Game to watch – Liverpool vs Arsenal
Well of course. For whichever side loses at Anfield on Sunday, a bubble bursts very early on in the season. Not everyone agrees on which four teams will finish in the top four places come May, but most agree that there will not be room for both Liverpool and Arsenal. It is hardly as simple as this basic equation, but Arsenal’s two losses to Jurgen Klopp’s team cost them their Champions League place last season. It did not cost Arsene Wenger his job.
This time, Wenger dare not lose. There is an extreme reaction every time Arsenal are beaten, a melodrama that Wenger’s continued employment at least helps to fuel, but the manager can reasonably protest that his side were dominant against Stoke and merited victory in a game they simply could not win. Should they lose their second away game in eight days at Anfield, Arsenal will be in the bottom half and with no Champions League football as they head into the first international break of the season. The season suddenly begins to feel very long indeed, and Wenger’s two-year contract far longer still.
Yet Klopp would hardly welcome a home defeat either. His side dominated Crystal Palace and kept a clean sheet before guaranteeing their Champions League qualification in midweek, but this is not the time for backward steps. Klopp will be hopeful that Liverpool’s renewed optimism over Champions League participation will give the squad a feelgood factor that helps account for some of the sapping workload, but lose to Arsenal and the questions about squad depth and the club’s inability to land their transfer targets will only resume.
If a draw – and the subsequent lack of panic – therefore suits both managers, this fixture is hardly set up for both teams to play for that eventuality. These were the worst two defences in the top six last season, and both have soft underbellies that can undermine even the most resolute of performances at the drop of a hat.
In fact, those flaws are exactly what makes this the game of the weekend for the neutral. This fixture contained 11 goals in two games last season, has contained 35 goals in the last eight meetings and the last ten at Anfield have produced a ridiculous 44. Of the 19 Premier League games with 15 or more shots on target last season, eight involved Arsenal or Liverpool. Finally, watch out for the two goalkeepers. The 11 goals in the two fixtures last season came from just 22 shots on target.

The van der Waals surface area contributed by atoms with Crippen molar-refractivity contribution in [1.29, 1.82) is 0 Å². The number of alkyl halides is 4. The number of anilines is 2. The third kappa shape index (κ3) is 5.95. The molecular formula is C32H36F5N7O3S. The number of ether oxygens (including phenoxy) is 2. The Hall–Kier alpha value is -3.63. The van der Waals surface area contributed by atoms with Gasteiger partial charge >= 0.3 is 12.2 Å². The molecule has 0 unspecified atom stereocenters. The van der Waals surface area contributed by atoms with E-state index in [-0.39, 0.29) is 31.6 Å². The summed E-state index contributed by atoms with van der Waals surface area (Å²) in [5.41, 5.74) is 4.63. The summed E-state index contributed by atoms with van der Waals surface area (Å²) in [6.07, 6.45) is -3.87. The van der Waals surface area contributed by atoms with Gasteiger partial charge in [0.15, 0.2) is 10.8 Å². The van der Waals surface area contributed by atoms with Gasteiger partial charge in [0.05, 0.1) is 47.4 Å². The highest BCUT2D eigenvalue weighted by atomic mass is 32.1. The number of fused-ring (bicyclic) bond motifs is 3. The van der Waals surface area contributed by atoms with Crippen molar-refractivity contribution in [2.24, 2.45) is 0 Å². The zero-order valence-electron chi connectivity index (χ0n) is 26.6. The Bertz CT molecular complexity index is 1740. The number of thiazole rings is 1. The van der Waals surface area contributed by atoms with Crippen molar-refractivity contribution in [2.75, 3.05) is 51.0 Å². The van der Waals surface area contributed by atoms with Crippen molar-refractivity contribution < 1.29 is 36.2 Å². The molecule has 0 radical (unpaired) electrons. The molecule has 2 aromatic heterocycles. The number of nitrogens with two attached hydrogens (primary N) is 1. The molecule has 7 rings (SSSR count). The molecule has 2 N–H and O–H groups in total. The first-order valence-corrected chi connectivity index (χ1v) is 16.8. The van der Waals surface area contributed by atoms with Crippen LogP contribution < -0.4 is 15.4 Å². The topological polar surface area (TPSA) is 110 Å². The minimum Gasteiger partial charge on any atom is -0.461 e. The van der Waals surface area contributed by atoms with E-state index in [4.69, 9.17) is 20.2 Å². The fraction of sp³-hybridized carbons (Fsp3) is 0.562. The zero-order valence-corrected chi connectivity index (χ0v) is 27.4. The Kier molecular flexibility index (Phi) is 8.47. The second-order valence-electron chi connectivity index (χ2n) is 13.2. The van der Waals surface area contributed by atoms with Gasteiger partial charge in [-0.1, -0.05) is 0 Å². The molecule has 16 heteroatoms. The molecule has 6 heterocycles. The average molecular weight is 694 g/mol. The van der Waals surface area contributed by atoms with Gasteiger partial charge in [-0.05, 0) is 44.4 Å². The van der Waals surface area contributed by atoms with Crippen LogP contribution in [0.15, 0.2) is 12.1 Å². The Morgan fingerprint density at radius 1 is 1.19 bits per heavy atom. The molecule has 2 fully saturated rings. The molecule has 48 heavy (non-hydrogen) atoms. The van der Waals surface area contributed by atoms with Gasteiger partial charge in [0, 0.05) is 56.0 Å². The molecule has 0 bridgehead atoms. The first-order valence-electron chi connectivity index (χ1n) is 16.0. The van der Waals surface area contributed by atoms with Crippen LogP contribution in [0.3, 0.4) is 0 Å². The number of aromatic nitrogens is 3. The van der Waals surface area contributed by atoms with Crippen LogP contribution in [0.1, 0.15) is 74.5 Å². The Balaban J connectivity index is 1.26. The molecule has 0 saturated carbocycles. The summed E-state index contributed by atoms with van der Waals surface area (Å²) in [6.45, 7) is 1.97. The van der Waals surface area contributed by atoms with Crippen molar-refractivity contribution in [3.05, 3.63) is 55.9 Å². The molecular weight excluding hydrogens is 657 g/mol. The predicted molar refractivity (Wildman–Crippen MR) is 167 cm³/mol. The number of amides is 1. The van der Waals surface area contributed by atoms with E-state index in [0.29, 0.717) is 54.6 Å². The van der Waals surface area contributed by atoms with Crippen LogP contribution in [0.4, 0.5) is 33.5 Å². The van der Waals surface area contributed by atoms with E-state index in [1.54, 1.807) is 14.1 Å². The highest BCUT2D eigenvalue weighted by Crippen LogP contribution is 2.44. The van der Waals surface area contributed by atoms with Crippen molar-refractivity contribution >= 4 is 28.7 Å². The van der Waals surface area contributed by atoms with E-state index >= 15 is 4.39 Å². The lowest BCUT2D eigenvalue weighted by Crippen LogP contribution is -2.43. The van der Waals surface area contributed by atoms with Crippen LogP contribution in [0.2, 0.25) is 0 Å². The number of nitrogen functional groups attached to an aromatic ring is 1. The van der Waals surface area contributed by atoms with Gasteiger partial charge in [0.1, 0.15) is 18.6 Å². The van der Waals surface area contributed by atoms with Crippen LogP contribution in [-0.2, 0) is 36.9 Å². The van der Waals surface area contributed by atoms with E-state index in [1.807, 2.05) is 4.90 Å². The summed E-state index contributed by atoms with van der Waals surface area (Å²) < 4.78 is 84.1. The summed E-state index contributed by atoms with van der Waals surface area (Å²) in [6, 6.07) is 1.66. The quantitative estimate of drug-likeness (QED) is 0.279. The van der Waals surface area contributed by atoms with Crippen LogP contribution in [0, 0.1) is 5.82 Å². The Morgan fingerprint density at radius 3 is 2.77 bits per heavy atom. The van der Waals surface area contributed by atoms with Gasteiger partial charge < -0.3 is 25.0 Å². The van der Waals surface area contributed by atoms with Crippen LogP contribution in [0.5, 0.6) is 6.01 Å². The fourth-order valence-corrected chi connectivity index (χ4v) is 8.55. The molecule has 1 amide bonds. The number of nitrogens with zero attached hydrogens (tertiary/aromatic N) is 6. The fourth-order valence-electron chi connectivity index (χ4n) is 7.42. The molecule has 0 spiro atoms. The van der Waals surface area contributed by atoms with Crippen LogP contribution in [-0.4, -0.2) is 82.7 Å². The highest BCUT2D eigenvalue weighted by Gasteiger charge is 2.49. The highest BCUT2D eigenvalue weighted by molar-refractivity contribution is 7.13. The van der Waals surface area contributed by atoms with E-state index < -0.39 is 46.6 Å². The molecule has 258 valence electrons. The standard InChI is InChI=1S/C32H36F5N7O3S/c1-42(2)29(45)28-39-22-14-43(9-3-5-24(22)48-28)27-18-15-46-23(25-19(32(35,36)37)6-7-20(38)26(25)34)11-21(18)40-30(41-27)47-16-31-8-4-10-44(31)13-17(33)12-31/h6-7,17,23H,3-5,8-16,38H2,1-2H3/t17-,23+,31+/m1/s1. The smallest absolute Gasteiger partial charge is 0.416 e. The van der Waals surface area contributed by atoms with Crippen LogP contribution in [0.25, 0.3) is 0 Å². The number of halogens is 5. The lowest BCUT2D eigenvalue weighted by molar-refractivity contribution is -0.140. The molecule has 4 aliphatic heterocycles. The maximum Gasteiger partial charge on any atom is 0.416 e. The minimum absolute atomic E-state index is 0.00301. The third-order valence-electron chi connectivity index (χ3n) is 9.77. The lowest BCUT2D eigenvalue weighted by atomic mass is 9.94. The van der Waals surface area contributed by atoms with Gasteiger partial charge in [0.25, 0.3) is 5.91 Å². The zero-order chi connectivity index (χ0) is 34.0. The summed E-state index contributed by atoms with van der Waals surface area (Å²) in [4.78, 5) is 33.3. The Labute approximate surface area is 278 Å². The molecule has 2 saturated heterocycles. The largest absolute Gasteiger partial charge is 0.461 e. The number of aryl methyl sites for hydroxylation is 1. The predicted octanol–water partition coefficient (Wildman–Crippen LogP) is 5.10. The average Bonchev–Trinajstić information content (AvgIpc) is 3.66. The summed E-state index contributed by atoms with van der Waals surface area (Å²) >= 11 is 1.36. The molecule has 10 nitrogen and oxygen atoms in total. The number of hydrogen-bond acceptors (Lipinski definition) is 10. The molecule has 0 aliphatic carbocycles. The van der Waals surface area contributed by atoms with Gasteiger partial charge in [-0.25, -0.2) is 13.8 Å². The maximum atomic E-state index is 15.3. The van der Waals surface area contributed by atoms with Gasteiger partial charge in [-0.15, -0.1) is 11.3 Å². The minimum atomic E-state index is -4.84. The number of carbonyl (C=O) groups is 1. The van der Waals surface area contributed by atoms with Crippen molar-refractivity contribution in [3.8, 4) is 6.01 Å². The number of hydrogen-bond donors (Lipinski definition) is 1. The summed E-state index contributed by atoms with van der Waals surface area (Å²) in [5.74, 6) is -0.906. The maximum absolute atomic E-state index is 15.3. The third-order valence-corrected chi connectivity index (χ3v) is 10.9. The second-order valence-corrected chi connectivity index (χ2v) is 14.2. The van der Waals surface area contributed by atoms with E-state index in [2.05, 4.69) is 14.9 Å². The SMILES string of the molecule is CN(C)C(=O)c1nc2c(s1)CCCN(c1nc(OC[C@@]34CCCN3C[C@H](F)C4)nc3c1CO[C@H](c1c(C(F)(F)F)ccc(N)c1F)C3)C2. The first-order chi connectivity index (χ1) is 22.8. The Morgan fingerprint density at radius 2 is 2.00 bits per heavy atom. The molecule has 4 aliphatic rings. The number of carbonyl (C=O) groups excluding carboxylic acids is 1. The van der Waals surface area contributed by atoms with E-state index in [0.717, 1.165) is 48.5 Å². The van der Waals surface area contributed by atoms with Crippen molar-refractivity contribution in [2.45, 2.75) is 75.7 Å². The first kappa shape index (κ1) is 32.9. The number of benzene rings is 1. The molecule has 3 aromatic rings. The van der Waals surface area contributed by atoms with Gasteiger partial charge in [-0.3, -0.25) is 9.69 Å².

Player to watch – Harry Kane
If Tottenham have their weird hoodoo to overcome on Sunday afternoon, so too does their striker. Harry Kane has now gone ten Premier League games without a goal in August, and last Sunday against Chelsea had eight shots without scoring, his highest unsuccessful total ever. Those who consider him unlucky for hitting the post should be reminded that the goalposts don’t move.
Kane has now had 14 shots without scoring this season, at least five more than any other player in the division. His August problems are not an issue of finding space or making chances for himself to score, but of finishing those chances. For a striker who has scored 78 goals in 118 Premier League appearances, it is an odd blind spot.
“It is something that is spoken about a lot, but I am not too bothered by it,” was Kane’s understandably straight-batted response when questioned about his summer drought. “It is part of the game, I just need to keep working hard, keep my head down and I am sure the goals will come.”
Perhaps there is something in Kane being a confidence striker who needs one goal to start a run, a player for whom ‘the zone’ lasts longer than most but also takes a while to come after the summer break. Or perhaps this is just a twist of statistical fate that in five years people will look back on and raise their eyebrows.
On Sunday, Kane has the chance to make the latter far more likely than the former. Fail to score against Burnley, and he will go into September once again looking to use international football to light the blue touch paper for his club season.
Team to watch – Chelsea
From a position of crisis, Chelsea are suddenly buoyant again. Should they be the first team to beat Everton in all competitions this season, Antonio Conte’s side might well be in the top six and the murmurs about unrest and senior players backing Diego Costa look a little foolish.
Yet there is an argument that Conte’s team were more than a little fortunate against Tottenham. Mauricio Pochettino’s side had 18 shots in total. The last time Chelsea allowed the opposition so many shots in a league game was on May 15, 2016, when Guus Hiddink was in charge. Were Conte’s team not fortunate that Kane mislaid his shooting boots?